The South Ridge of Mt. Superior, 11,050', is a classic, mixed alpine route. It starts with a low-angle "apron" leading to a 45-degree Couloir. This connects to the knife-edged rock and snow "arete." After a spectacular summit the route descends the easier East Ridge.
Crunch, crunch, crunch...up the solid spring snow of Suicide Chute. Zigging back and forth with cross-over steps we move efficiently keeping the feet flat and crampon points in the snow. This "French Technique" propels us far up the Couloir in the early morning hours. Sherman keeps his Ice Axe pick facing forward as he belays himself for security on the firm, steep slope.
Keeping the crampons on for the occasional snow step, we find the points work fine even on dry Quartzite. Using the rope for added security we employ "running and fixed belays" on the more difficult and exposed sections.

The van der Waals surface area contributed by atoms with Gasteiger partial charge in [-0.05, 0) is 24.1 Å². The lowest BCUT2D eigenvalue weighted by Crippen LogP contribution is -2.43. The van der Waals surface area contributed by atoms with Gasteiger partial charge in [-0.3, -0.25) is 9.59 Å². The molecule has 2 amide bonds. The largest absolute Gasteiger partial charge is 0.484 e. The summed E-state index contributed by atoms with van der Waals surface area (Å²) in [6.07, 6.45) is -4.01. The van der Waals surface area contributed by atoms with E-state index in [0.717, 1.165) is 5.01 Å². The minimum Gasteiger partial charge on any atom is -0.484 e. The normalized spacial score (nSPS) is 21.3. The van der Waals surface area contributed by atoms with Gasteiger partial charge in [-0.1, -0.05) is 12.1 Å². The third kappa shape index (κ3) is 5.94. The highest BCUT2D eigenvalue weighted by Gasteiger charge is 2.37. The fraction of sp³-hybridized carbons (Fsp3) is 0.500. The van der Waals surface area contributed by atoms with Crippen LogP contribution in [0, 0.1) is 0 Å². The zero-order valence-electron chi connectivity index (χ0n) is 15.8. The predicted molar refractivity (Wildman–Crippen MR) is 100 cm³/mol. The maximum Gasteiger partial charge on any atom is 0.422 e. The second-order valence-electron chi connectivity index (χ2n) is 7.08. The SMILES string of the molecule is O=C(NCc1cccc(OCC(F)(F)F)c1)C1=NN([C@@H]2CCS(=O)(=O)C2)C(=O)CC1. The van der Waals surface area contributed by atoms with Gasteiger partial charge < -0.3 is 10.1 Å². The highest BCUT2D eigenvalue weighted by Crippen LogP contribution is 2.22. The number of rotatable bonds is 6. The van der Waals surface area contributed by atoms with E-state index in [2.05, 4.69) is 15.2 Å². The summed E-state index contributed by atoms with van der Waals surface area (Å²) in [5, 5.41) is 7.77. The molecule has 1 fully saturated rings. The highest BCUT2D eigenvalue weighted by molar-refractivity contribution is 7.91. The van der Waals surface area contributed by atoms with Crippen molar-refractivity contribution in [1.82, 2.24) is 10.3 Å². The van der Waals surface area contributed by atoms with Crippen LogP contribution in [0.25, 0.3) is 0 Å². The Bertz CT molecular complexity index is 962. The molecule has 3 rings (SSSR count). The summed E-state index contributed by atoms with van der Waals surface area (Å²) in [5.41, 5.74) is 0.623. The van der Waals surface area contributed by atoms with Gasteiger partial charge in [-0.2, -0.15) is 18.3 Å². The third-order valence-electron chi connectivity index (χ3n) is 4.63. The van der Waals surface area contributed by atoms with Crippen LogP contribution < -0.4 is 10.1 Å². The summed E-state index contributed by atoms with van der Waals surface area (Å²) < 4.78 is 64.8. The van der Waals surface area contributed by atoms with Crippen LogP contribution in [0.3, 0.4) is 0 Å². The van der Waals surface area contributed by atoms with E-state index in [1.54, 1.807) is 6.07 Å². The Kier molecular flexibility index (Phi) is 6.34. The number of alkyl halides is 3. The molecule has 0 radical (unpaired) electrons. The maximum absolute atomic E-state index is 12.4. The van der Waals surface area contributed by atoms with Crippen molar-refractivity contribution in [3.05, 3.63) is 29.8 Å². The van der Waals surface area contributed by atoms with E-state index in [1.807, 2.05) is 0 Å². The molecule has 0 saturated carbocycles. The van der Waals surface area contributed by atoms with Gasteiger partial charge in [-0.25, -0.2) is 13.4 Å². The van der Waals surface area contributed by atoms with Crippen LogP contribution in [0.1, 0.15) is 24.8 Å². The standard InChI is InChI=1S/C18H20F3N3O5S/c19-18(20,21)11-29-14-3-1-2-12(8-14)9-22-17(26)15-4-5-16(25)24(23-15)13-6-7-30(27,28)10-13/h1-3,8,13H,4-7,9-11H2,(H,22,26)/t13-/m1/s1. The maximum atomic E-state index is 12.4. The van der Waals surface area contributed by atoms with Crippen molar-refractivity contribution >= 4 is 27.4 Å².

With a snug belay from above, he gets ready to pull through the 5.6 "crux", where a finger-lock move on steep ground is required.
On the upper ridge the angle softens, but hand holds are often scarce on the "slabs" of smooth rock.
The Quartzite soon gives way to darker Slate / Shale, and we can cruise unroped for the final 300 feet to the narrow summit. Behind is Monte Cristo, 11,126.
We use a "short-rope" and downclimb carefully on the tricky, rocky upper sections of the East Ridge. Then, in places where a safe runout exists and the "corn" snow has softened into perfect slush for glissading, we opt for the easy way down. A cool reward for our strenuous ascent, and a relaxing finish to a great day in the Wasatch Mountains!